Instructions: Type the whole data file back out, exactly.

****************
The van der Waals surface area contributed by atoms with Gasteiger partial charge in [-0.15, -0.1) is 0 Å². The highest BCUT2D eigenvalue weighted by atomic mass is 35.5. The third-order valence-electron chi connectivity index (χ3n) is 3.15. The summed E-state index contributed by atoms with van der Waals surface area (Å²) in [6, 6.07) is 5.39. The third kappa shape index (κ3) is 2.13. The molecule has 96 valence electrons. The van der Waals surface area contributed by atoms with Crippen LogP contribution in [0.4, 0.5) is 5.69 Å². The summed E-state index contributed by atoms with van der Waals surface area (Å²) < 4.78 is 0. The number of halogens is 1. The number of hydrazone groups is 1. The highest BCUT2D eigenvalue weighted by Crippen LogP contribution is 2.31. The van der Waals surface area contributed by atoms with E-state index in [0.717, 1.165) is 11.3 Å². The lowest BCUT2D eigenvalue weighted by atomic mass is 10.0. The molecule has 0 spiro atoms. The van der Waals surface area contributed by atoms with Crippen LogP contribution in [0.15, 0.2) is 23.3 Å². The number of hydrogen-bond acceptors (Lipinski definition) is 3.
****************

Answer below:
The van der Waals surface area contributed by atoms with Gasteiger partial charge in [-0.15, -0.1) is 0 Å². The highest BCUT2D eigenvalue weighted by atomic mass is 35.5. The third-order valence-electron chi connectivity index (χ3n) is 3.15. The summed E-state index contributed by atoms with van der Waals surface area (Å²) in [6, 6.07) is 5.39. The third kappa shape index (κ3) is 2.13. The molecule has 96 valence electrons. The van der Waals surface area contributed by atoms with Crippen LogP contribution in [0.4, 0.5) is 5.69 Å². The summed E-state index contributed by atoms with van der Waals surface area (Å²) < 4.78 is 0. The number of halogens is 1. The number of hydrazone groups is 1. The highest BCUT2D eigenvalue weighted by Crippen LogP contribution is 2.31. The van der Waals surface area contributed by atoms with E-state index in [0.717, 1.165) is 11.3 Å². The lowest BCUT2D eigenvalue weighted by atomic mass is 10.0. The molecule has 0 spiro atoms. The van der Waals surface area contributed by atoms with Crippen LogP contribution in [0.15, 0.2) is 23.3 Å². The number of hydrogen-bond acceptors (Lipinski definition) is 3.